often said after a turning point in the plot
It usually refers to things
becoming overly complex
or mysterious. Today this term is often Played for Laughs
. Coined in the 17th century, it originally described the plot of a play that was overly intricate, and by the late 1800s it was used for increasingly complex mysteries in detective stories
The phrase is sometimes parodied as "The plot sickens". You may also hear "the plot thins" - usually uttered after a major Anti-Climax
- Hawaii Five-O (1968) pilot episode.
Wo Fat: As we clever Chinese say, "The plot thickens..."
- Knight Rider episode "Mouth of the Snake"
Michael Knight: So, the plot thickens. I bet this guy David Dalton is not down in Mexico looking for the world's biggest burrito.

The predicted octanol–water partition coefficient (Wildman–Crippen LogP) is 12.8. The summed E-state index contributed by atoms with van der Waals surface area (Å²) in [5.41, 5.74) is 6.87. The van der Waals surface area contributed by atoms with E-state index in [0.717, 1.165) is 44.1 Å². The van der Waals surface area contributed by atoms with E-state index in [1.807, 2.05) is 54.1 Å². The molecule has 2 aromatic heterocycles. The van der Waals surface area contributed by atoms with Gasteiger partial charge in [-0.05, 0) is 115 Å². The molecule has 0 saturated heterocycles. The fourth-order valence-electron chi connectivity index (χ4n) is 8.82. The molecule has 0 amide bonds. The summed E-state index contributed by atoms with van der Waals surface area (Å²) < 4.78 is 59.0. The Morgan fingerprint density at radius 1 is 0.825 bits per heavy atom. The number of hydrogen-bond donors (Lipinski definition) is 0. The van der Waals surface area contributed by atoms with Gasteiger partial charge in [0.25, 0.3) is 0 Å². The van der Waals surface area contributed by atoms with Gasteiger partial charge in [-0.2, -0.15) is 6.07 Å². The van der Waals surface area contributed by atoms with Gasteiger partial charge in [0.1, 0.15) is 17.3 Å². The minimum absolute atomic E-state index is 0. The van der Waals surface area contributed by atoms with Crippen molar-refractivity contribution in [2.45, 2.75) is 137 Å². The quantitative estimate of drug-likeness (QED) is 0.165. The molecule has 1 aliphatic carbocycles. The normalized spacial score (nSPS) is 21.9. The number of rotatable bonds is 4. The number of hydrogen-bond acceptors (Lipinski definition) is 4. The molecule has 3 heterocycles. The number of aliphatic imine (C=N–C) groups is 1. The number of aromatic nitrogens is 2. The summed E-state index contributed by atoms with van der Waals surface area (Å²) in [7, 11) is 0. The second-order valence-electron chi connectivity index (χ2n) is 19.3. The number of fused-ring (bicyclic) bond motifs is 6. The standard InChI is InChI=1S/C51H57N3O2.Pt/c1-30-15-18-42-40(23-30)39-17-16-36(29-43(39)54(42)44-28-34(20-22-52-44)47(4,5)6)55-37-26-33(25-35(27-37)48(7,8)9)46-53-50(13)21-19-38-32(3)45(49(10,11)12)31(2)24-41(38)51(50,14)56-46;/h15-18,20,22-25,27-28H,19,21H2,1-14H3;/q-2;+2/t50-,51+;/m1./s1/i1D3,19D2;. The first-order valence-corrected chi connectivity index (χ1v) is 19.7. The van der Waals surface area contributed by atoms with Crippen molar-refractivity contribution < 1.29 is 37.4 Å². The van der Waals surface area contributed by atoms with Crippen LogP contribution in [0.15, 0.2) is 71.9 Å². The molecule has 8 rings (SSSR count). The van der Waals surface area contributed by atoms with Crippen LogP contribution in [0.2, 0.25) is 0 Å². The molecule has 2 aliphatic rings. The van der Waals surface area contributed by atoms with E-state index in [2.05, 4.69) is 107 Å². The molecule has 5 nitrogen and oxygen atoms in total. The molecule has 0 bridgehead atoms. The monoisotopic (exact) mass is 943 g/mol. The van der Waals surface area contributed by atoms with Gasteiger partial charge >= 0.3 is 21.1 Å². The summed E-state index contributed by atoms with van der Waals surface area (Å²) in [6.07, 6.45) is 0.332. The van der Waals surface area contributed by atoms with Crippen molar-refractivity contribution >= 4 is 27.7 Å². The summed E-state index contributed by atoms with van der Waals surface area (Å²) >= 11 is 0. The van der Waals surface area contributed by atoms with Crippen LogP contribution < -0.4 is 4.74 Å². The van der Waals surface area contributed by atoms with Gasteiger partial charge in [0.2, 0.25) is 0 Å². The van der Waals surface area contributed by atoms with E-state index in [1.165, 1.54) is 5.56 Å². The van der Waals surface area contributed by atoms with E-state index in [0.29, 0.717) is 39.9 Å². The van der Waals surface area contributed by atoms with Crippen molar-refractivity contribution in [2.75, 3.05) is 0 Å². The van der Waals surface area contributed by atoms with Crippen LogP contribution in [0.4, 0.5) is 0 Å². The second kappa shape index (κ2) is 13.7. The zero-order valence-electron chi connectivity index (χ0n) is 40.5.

- The League of Gentlemen
Pauline: It's about Mickey. He's getting married.
Ross: Oh-ho. The plot thickens.
- Roald Dahl used this to customary darkly comic effect in his retelling of Cinderella
Ah ha, you see, the plot grows thicker,
And Cindy's luck starts looking sicker.
- Justice League - When Luthor's soon-to-be Injustice Gang sees who's gathered them, the Shade quips, "Lex Luthor? The plot thins."